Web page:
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Ultrasonic Inspection - Near Field Calculation -

As discussed on the radiated fields page, near the ultrasonic transducer there are significant fluctuations in the sound intensity due to constructive and destructive interference of the multiple waves which originate from the transducer face. Because of acoustic variations within this field, called the near field, it can be extremely difficult to accurately evaluate flaws in materials when they are positioned within this area.

However, at some point the pressure waves combine to form a relatively uniform front. The area where the ultrasonic beam is more uniform and spreads out in a pattern originating from the center of the transducer is called the far field. Knowing where the far field starts is important since optimal detection occur when flaws are located at the start of far field since this is where the sound wave is well behaved and at its maximum strength. The transition point between the near field and the far field (sometimes referred to as the "natural focus" of an unfocused transducer) can be calculated if the frequency and diameter of the transducer and the speed of sound in the material are known.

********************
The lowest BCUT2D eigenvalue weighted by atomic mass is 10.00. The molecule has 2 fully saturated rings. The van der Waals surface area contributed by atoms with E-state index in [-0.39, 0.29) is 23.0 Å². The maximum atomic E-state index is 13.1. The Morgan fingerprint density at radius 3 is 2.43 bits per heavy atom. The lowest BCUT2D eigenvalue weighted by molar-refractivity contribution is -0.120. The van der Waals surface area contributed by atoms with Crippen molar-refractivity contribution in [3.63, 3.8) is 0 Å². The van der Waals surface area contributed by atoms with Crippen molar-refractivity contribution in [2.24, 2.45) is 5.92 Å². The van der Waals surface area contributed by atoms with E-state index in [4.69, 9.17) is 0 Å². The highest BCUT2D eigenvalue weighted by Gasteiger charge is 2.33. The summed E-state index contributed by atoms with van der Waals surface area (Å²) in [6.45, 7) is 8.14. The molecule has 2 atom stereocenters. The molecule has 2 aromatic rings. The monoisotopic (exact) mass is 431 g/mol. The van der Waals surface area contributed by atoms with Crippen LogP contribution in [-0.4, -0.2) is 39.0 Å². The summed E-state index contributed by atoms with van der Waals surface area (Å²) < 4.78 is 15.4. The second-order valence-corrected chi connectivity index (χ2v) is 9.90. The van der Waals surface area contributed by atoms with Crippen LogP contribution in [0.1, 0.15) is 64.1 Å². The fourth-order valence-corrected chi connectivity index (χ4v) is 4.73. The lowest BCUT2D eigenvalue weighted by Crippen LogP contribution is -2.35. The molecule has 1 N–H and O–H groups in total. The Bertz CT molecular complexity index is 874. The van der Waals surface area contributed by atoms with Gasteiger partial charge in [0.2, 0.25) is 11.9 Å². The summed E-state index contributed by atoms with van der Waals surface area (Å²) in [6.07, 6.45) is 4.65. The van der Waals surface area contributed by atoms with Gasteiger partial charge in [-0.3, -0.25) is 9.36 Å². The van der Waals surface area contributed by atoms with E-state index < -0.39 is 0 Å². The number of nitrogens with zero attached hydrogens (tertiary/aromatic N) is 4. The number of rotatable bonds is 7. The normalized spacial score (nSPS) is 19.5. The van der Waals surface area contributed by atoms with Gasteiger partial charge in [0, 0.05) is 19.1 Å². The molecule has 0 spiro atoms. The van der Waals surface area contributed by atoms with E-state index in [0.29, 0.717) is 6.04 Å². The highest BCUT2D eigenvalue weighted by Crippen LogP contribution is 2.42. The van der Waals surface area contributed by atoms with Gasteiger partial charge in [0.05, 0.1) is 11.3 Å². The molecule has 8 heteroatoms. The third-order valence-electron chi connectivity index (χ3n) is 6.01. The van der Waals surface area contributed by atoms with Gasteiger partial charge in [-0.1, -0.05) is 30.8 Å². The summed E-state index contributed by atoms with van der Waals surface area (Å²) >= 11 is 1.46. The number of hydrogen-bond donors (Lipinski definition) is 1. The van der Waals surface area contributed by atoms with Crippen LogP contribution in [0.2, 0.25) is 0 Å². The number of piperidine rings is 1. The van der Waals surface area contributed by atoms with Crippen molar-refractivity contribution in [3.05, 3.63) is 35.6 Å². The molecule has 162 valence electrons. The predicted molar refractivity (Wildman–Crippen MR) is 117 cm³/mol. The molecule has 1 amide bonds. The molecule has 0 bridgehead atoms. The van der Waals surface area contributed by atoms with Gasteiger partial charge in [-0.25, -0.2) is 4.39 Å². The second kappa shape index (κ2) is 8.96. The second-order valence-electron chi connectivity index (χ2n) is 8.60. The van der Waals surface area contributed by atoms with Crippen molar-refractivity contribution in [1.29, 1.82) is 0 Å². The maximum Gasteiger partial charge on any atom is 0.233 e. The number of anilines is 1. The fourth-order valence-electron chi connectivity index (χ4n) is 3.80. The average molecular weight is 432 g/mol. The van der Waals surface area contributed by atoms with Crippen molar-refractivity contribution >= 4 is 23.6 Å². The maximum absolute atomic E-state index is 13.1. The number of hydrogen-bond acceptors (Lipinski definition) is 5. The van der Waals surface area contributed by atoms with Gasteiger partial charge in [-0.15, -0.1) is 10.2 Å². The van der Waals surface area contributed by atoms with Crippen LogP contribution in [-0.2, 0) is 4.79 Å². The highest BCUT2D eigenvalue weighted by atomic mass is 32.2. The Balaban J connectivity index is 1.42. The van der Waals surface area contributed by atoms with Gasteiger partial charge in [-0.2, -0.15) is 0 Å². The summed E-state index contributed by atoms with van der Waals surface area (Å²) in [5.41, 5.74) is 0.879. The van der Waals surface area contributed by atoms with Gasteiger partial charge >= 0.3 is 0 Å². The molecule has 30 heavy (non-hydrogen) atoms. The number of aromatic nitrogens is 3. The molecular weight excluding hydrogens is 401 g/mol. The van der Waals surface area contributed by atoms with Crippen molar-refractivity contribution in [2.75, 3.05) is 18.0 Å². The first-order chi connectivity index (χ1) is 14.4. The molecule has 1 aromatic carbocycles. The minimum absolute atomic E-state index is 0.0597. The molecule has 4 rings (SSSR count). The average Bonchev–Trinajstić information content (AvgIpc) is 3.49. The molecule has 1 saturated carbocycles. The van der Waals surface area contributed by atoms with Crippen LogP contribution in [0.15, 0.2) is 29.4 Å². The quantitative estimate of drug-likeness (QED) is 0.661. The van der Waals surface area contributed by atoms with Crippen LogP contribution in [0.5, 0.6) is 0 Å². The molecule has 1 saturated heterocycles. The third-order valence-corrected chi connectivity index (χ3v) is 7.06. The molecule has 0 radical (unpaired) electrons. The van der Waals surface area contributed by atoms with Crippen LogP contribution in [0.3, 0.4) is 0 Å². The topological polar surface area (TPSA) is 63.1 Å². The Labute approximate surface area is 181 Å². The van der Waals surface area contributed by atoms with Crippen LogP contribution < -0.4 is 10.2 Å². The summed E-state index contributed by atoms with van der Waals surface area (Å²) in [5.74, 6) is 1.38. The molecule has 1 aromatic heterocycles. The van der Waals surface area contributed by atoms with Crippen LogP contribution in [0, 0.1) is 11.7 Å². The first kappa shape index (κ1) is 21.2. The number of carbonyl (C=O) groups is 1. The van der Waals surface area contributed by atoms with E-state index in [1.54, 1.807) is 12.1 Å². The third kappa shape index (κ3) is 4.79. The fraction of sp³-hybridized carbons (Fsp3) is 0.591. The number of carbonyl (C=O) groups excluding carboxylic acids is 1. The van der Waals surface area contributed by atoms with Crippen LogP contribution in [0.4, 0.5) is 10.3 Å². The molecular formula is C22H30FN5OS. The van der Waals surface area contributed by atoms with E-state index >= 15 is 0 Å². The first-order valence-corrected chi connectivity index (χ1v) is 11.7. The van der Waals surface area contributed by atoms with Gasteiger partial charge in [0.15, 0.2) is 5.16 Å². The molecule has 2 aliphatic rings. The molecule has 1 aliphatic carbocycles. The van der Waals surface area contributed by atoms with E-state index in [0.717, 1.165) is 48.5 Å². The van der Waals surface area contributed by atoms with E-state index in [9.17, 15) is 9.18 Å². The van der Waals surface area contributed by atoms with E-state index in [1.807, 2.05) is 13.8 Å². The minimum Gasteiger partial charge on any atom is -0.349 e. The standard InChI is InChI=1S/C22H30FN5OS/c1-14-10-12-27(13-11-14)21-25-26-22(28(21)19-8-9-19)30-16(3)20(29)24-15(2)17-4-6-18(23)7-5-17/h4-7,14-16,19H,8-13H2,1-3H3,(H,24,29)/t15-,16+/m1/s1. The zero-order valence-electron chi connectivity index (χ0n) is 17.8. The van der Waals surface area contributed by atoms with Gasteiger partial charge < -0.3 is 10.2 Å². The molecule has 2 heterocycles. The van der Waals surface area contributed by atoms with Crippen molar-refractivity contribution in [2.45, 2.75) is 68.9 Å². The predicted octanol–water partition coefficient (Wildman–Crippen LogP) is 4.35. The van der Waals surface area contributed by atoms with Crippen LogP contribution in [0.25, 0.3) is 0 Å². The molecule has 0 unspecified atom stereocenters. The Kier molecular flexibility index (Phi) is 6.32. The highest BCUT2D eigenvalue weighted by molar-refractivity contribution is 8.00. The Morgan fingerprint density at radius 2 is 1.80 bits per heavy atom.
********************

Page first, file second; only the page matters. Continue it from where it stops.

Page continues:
Example Calculation

Calculate the end of the near field when using a 5 MHz, 0.375 inch diameter transducer to inspect a component made of brass. The sound velocity in brass is 0.1685x106 inch/second

Near Field Formula

 Note: Sometimes the radius of the transducer is used (like in the Java calculator). When the radius is used, the four in the denominator go away because the diameter squared divided by four is equal to the radius squared.

 Where: N = Near Field Length or Transition from Near Field to Far Field D = Diameter of the Transducer F = Frequency of the Transducer l = Wavelength (cycles/second) Note: MHz is used in the Java applet for ease of use. V = Velocity of Sound in the Material

Substitute the values into the formula.

Complete the square and cancel terms where possible.

Multiply.

Divide.

The near field will extend into the material 1.04 inch from the transducer face. Within this near field area, it is hard to predict the signal amplitude from a reflector.